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4.
  • Mourad, Ghassan, 1974-, et al. (författare)
  • What are patients with heart failure willing to pay for an exergame intervention?
  • 2019
  • Konferensbidrag (refereegranskat)abstract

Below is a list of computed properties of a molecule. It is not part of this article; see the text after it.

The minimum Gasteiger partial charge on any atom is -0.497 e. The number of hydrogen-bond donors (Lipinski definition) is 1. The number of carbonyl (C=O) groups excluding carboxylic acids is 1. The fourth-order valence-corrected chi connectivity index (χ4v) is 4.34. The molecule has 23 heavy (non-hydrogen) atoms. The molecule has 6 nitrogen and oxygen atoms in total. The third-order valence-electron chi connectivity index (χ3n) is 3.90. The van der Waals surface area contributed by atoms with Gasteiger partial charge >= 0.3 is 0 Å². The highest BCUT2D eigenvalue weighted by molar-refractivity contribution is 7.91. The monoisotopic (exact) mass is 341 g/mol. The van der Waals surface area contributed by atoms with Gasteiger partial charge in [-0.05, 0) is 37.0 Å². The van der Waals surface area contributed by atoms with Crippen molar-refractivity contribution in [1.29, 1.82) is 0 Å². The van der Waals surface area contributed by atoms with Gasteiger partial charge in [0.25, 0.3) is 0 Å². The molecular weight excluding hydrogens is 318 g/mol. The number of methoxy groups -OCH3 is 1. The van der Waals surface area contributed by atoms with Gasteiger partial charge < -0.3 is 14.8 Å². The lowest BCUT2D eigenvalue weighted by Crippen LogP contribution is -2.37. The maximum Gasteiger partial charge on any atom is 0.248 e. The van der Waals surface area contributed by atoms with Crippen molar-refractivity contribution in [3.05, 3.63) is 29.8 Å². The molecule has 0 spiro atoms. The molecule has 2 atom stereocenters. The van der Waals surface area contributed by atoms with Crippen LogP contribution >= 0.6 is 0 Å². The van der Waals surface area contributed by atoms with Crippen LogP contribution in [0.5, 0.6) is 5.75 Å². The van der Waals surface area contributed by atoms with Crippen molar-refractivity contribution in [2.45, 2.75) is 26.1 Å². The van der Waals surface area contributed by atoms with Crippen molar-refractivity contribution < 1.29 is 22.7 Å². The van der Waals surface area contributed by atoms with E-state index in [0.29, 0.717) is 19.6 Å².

• <p><strong>Background:</strong> Regular physical activity in patients with heart failure (HF) improves physical capacity and quality of life, and may reduce health care utilization. One low-cost effective physical activity intervention to increase exercise capacity is exergaming. Exploring patients’ willingness to pay (WTP) for treatments/interventions is a way to obtain a monetary value for the health consequences of an intervention. This can further be used in economic evaluations.</p><p><strong>Aim: </strong>The aim of this study was to describe patients´ WTP for an exergame intervention and to determine factors influencing the WTP.<strong></strong></p><p><strong>Methods:</strong> This is a substudy of the Swedish cohort of the HF-Wii study (evaluating the effect of exergaming on exercise capacity in patients with HF; clinicaltrial.gov NCT01785121) including 34 patients who finished the 1-year follow-up. Structured telephone interviews were conducted focusing on WTP for the exergame intervention they received during the study including an exergame platform, an introduction lesson, installation of the exergame computer, and telephone follow-ups, and with an estimated cost of ∼€440 per patient. The WTP methodology used was adjusted for this specific study.</p><p>Patients were also asked to rate their level of satisfaction with the intervention on a Numeric Rating Scale (NRS) from 0-10. In addition, information on background variables and income was collected during the interview, while data on six minute walk test (6MWT) and quality of life was retrieved from previous data collection in the main study.</p><p><strong>Results:</strong> In total, 29 patients with HF participated in this substudy, mean age 68±9 years, 69% males, and with a mean household disposable income/month of ∼€2700 (±1360). Ten patients (34.5%) had a clinically significant effect of the exergaming and improved more than 30 meters on the 6MWT.</p><p>The average WTP for the exergame intervention was ∼€160 (range €0-580). Most patients were satisfied with the exergame intervention and the median score was 8 on the NRS. The satisfaction level was significantly related to WTP (r<sub>s</sub>=0.468, p=0.012). Patients with higher satisfaction levels were willing to pay more (€210±165) for the exergame intervention than those with lower satisfaction levels (€60±70), p=0.015. Income, changes in 6MWT, and quality of life showed no significant relationship to WTP.</p><p><strong>Conclusions: </strong>The WTP for an exergame intervention varied largely in patients with HF despite high satisfaction level with the intervention. The satisfaction level was the only factor influencing patients´ WTP. On average, patients were willing to pay about one-third of the cost of the exergame intervention. Future studies should focus on the cost-effectiveness of this intervention.</p>